Of all the celebrated quotes that inspired activists spoke during the height of the civil rights era, the adage that best describes the story of Texas Western’s 1966 NCAA title is one from Martin Luther King Jr: “Take the first step in faith. You don’t have to see the whole staircase, just take the first step.”

This statement expresses that one doesn’t have to move mountains to start a revolution, they just need to do their part.

The Miners’ head coach, Don “The Bear” Haskins, didn’t set out to change the course of history when he started five African-American players in the ’66 NCAA championship against Kentucky, he was just trying to win the biggest game of his life.

And if that meant putting five black players (Bobby Joe Hill, Orsten Artis, David Lattin, Harry Flournoy and Willie Worsley) on the court against an all-white Wildcats’ team, so be it.

For Haskins, breaking from the idea that a team had to have at least one white player on the court in order to be successful wasn’t an act of political defiance, it was a move set in motion for basketball reasons.

“I wasn’t out to be a pioneer when we played Kentucky,” Haskins told the Los Angeles Times later in his career. “I was simply playing the best players on the team, and they happened to be black.”

Beating the Adolph Rupp-led Wildcats was hard enough. They were heavily favored and boasted not only an extremely successful coach, but two AP All-America selections in Louie Dampier and Pat Riley.

But Texas Western didn’t just take down a powerhouse program in Kentucky (72-65) that night, they defeated a racially-charged mindset, too.

It didn’t come without roadblocks, though.

Haskins got more than 40,000 pieces of hate mail for going with all black players (five to start, two off the bench) in the title game and it came from everyone, including minorities.

“I got mail from blacks, saying that I was exploiting black kids,” Haskins told the LA Times. “And those letters from the whites in the South, you can just imagine what they said. It was discouraging, but you had to consider the source.”

And while the Miners were coming off an incredible season, writers and commentators were offering comments about their players that were steeped in racially coded language.

For example, one writer for the Baltimore Sun penned: “The Miners, who don’t worry much about defense but try to pour the ball through the hoop as much as possible, will present quite a challenge to Kentucky. The running, gunning Texas quintet can do more things with a basketball than a monkey on a 50-foot jungle wire.”

That racist analogy was also blatantly false, as Texas Western was methodical in their approach to the game. They focused mainly on defense, holding opponents to 62 points per contest, and ran a slow and rigid offense.

Adding to the fire was former Los Angeles Lakers star Rod Hundley, who lobbed this racial myth at Texas Western: “They can do everything with the basketball but sign it.”

“There was a certain style of play whites expected from blacks,” said ex-Vanderbilt small forward Perry Wallace, the first black basketball player in the Southeastern Conference. “’N—-r ball’ they used to call it. Whites then thought that if you put five blacks on the court at the same time, they would somehow revert to their native impulses.”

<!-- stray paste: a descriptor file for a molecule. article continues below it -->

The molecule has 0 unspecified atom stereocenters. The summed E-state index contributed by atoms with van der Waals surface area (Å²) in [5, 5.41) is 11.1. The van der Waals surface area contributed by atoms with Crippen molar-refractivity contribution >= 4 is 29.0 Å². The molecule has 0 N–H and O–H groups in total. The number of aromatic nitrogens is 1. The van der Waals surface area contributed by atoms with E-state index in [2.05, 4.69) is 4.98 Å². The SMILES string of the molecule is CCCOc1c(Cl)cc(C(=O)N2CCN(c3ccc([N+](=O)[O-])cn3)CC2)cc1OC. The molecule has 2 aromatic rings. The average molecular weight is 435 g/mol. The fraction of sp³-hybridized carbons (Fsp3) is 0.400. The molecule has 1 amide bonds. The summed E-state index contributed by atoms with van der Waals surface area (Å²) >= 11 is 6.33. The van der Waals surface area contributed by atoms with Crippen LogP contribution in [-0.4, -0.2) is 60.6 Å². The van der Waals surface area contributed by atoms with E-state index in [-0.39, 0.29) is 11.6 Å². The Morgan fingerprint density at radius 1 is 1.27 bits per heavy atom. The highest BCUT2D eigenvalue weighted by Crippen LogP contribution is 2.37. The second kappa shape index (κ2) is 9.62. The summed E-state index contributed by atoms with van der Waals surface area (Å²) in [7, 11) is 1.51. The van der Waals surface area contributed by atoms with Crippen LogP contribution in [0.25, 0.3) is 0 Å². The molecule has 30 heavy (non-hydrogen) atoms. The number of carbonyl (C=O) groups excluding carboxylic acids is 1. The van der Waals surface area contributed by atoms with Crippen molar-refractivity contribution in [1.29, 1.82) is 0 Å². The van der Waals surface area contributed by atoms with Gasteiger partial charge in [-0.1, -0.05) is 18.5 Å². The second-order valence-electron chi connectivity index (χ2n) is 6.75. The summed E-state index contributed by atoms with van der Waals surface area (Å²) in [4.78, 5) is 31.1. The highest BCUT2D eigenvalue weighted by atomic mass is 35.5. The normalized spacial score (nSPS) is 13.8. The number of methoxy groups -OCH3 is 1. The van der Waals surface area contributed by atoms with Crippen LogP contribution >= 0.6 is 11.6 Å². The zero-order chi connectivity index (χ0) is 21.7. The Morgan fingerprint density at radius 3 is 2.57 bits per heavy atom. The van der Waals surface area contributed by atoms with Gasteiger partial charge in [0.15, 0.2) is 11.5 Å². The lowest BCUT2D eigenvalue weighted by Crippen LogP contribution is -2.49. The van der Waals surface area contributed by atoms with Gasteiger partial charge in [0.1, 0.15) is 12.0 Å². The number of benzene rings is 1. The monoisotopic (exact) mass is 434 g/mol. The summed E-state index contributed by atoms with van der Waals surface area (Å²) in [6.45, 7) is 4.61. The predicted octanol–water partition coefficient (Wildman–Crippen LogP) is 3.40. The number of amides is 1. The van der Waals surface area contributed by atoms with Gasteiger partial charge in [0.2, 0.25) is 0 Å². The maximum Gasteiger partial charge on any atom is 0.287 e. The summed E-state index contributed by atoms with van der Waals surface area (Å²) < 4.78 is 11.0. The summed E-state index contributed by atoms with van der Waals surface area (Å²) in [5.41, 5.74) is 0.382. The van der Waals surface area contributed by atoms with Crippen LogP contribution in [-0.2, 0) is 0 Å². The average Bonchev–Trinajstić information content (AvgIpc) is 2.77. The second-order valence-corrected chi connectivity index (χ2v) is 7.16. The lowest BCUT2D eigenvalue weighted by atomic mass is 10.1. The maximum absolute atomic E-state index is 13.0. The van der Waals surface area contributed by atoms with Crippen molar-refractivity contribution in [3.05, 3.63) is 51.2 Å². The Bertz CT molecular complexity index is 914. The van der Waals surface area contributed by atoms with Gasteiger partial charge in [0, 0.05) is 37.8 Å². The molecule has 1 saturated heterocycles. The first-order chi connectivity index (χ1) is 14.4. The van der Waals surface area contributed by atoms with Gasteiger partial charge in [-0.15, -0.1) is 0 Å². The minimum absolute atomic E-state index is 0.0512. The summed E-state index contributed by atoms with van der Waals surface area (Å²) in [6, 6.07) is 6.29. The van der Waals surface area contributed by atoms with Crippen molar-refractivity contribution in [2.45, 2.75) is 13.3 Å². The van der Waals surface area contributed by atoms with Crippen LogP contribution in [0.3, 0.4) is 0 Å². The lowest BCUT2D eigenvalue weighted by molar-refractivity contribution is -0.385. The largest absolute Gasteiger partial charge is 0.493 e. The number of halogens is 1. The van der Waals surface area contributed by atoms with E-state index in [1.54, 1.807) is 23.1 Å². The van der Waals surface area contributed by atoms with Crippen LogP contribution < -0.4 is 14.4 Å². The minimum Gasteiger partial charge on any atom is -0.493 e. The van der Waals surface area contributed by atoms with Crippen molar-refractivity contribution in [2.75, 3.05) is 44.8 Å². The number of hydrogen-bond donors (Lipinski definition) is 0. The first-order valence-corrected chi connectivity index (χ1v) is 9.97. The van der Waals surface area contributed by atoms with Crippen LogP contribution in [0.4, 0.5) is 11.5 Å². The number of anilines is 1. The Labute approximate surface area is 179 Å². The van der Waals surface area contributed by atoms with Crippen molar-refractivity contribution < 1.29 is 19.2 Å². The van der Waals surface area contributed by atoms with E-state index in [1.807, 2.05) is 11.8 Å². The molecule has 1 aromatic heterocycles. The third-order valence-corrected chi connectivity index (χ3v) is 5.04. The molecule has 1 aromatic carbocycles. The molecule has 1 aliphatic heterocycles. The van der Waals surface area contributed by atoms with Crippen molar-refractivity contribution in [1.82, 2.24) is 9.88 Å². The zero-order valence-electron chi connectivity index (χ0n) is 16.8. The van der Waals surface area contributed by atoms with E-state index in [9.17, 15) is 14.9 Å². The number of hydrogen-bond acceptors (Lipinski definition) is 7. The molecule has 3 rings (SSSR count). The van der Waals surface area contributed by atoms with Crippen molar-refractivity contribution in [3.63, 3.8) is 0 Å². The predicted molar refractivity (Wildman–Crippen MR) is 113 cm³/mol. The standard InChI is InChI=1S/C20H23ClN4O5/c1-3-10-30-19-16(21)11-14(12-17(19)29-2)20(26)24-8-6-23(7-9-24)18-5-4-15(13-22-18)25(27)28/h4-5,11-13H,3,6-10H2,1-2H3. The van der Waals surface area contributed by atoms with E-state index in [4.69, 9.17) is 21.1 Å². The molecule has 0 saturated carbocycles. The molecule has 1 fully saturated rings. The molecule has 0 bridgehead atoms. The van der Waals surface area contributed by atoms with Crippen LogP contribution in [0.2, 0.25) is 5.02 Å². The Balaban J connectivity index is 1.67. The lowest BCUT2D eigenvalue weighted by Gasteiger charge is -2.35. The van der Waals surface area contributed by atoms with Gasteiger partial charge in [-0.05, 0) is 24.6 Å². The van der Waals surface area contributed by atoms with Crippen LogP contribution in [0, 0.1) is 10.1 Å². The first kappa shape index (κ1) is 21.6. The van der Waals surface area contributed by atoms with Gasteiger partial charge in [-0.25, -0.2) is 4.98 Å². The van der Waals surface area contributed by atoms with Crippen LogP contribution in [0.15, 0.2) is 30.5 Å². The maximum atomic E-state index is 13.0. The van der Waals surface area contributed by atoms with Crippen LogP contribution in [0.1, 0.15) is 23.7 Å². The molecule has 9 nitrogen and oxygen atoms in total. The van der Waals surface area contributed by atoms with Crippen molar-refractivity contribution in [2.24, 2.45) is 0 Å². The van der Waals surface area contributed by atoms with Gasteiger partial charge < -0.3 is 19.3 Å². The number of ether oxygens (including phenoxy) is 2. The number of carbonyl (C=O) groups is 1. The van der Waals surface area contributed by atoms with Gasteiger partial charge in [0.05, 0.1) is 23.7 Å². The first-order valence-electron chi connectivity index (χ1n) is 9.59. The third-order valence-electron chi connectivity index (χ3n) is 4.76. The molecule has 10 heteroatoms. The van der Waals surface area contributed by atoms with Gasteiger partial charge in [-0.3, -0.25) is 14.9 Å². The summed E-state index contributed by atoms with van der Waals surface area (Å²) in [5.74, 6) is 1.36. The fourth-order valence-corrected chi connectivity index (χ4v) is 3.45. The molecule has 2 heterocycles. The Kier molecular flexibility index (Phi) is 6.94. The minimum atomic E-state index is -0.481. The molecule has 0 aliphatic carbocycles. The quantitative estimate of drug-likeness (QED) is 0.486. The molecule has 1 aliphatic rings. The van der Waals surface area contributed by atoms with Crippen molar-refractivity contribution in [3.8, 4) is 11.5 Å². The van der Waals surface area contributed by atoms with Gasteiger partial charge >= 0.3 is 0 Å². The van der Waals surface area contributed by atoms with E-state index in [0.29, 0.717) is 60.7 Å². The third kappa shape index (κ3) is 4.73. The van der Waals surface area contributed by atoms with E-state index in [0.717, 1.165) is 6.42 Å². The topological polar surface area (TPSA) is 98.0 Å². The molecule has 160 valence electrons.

What the Miners accomplished that night in the University of Maryland’s Cole Field House was groundbreaking, but it took some time for everyone to realize its significance.

None of the players fully understood how much an all-black team winning the championship over an all-white team would mean to the overall integration of college basketball and sports as a whole.

“That part [black-white] never crossed our minds,” said Texas Western guard Orsten Artis.

“Just business,” added Artis’s backcourt mate, Bobby Joe Hill. “We weren’t on a crusade.”

It’s true, Texas Western, ranked No. 3 in 1966, wasn’t on a crusade when they bookended their 27-1 season with an NCAA title, but they did exude the courage to challenge the status quo.

“I wasn’t aware of [the impact] when it happened,” Haskins said. “Had they beaten us, it probably would have taken longer for blacks to get recruited. David Lattin, one of our guys, wanted to go to Houston, but they wouldn’t take him. The year after we won it, Elvin Hayes was at Houston.”

Haskins wasn’t the first to recruit or play black players, but that championship run shattered racial myths and made him and his team pioneers. The entire Texas Western squad was enshrined into the Naismith Memorial Basketball Hall of Fame in 2007.

“To me, he’s the guy who opened the door for not only black players, but for black coaches, as well,” said former Arkansas head coach Nolan Richardson, who played for Haskins. “What he did took a lot of guts. It took a big guy with a big heart. I’ve never said this publicly before, but I’ve never silently appreciated a man more for what he did than for what The Bear did. He taught me a hell of a lot, about basketball and about life.”

Maurice Bobb is a contributor to SLAM. Follow him on Twitter @ReeseReport.

Photos via Getty. 

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